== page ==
Originally Published 2010
By Gary L. Cole AIA, Esq.
In 1990, President George H. W. Bush signed the Americans with Disabilities Act (ADA), which was followed by the ADA’s first publication in 1991. On September 25, 2008, President George W. Bush signed into law the Americans with Disabilities Act Amendments Act of 2008, which became effective on January 1, 2009.
It was hoped that prior to leaving office President Bush would sign into law the much-awaited revised Americans With Disabilities Act Accessibility Guidelines (ADAAG), first issued for public comment on July 23, 2004, but, unfortunately, it didn’t happen. The ADAAG includes, among other things, the core physical specifications for accessibility under the ADA and works in concert with many state and local accessibility laws.
Upon taking office in January 2009, President Obama directed the Department of Justice to withdraw . . . the final draft of the 2004 revised ADAAG from the Office of Management and Budget review process, pending a re-evaluation.
Now, eighteen months into the new administration, there appears to be movement.
“On Friday, July 23, 2010, Attorney General Eric Holder signed final regulations revising the Department’s ADA regulations, including its ADA Standards for Accessible Design. These regulations will be published in the Federal Register. The revised regulations will amend the Department’s Title II regulation, 28 C.F.R. Part 35, and the Title III regulation, 28 C.F.R. Part 36. Appendix A to each regulation includes a section by section analysis of the rule and responses to public comments on the proposed rule. Appendix B to the Title III regulation discusses major changes in the ADA Standards for Accessible Design and responds to public comments received on the proposed rules. The Department’s Final Regulatory Impact Analysis will be posted on this page as soon as it is available.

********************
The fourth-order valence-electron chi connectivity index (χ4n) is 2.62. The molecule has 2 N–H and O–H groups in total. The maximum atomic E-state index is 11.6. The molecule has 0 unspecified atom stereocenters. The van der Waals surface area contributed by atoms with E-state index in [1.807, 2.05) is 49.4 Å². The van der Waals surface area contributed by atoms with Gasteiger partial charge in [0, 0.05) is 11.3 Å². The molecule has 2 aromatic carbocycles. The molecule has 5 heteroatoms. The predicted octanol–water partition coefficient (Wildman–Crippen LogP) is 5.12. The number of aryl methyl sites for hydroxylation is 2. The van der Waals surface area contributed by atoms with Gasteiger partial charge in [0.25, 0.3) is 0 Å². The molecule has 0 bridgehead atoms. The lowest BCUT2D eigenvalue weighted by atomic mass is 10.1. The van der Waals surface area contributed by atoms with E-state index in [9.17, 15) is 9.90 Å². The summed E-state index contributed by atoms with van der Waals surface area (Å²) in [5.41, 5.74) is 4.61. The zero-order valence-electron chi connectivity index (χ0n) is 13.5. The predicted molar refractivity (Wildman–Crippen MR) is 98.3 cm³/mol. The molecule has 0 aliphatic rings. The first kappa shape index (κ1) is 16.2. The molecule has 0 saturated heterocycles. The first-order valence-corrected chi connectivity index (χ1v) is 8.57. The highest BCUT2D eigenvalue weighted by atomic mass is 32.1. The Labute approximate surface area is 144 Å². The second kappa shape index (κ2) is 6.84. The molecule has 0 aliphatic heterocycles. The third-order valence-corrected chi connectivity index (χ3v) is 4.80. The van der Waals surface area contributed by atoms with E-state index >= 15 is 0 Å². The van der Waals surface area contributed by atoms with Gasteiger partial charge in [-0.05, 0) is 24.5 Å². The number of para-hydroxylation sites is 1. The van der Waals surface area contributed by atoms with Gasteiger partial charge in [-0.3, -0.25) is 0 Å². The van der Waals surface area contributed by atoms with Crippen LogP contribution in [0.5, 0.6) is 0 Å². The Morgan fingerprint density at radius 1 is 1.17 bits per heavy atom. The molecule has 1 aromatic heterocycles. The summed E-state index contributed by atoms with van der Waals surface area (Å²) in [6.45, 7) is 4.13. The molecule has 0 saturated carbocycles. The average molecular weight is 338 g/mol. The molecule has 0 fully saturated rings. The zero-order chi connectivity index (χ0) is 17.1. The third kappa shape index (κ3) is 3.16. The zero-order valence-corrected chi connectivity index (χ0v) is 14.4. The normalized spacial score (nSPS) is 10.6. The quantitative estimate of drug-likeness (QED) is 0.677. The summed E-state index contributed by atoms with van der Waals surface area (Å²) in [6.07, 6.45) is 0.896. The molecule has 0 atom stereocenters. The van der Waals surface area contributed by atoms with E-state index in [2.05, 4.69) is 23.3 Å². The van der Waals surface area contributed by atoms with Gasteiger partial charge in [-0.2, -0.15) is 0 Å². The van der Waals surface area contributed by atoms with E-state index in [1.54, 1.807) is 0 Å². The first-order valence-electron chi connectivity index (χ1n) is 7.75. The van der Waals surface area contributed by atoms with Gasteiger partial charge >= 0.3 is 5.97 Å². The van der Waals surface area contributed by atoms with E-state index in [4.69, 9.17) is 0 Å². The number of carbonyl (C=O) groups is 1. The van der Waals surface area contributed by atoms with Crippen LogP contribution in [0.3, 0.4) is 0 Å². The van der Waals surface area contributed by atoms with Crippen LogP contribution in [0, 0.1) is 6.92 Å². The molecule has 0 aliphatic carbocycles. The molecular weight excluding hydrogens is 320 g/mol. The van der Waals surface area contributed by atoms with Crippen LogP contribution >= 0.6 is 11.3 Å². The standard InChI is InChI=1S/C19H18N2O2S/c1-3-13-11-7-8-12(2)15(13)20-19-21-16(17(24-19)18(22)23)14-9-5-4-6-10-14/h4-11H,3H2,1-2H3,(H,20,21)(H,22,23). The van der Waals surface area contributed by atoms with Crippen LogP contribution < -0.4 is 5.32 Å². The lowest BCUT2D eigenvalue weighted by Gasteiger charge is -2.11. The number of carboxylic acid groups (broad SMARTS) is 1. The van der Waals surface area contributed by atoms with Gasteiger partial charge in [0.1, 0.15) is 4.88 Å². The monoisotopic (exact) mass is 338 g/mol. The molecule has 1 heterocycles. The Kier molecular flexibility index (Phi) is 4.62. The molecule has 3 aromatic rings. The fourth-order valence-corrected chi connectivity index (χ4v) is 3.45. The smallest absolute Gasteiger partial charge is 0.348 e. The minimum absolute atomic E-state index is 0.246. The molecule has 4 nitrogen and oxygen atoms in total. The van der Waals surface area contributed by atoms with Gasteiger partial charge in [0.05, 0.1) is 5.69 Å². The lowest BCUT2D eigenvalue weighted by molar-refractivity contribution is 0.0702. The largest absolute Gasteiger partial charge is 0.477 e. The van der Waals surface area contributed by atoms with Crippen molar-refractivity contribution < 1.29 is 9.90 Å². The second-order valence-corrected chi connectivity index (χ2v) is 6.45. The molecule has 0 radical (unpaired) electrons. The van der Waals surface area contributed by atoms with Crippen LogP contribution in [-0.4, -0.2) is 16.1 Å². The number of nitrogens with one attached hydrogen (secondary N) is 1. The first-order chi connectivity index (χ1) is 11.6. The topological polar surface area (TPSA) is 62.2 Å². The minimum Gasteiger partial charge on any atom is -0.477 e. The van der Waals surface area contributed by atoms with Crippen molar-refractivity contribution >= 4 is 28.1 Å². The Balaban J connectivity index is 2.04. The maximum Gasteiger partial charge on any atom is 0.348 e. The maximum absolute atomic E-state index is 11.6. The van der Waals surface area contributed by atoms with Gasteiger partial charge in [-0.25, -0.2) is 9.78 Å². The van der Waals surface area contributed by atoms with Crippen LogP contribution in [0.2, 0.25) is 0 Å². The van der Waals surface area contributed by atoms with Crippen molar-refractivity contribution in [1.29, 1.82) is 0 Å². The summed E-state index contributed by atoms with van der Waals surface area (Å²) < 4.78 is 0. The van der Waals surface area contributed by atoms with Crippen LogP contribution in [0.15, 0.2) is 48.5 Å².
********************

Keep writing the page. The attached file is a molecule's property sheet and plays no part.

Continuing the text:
In general, these final rules will take effect 6 months after the date on which they are published in the Federal Register. Compliance with the 2010 Standards for Accessible Design is permitted after that date, but not required until 18 months after the date of publication. The Department has prepared fact sheets identifying the major changes in the rules.”
So, in late January 2011 the new rules are expected to take effect, though compliance will not be required until July 2012 – eight (8) years after first being published for public comment.
Over the upcoming months, I’ll be discussing changes to the ADA and the ADAAG here on LawArk – especially as relates to commercial real estate – with the hope of addressing the major changes by the time they’re expected to go online in January 2011.
I’ll also be discussing ways architects and other designers, contractors, developers and property managers can minimize their risk and exposure to ADA-related disputes, as well as take advantage of the ADA to generate business by not treating it as a burdensome building code deserving of only minimal compliance – a mistake made by many – but as an opportunity.
© Copyright Gary L. Cole AIA, ALA, Esq. 2010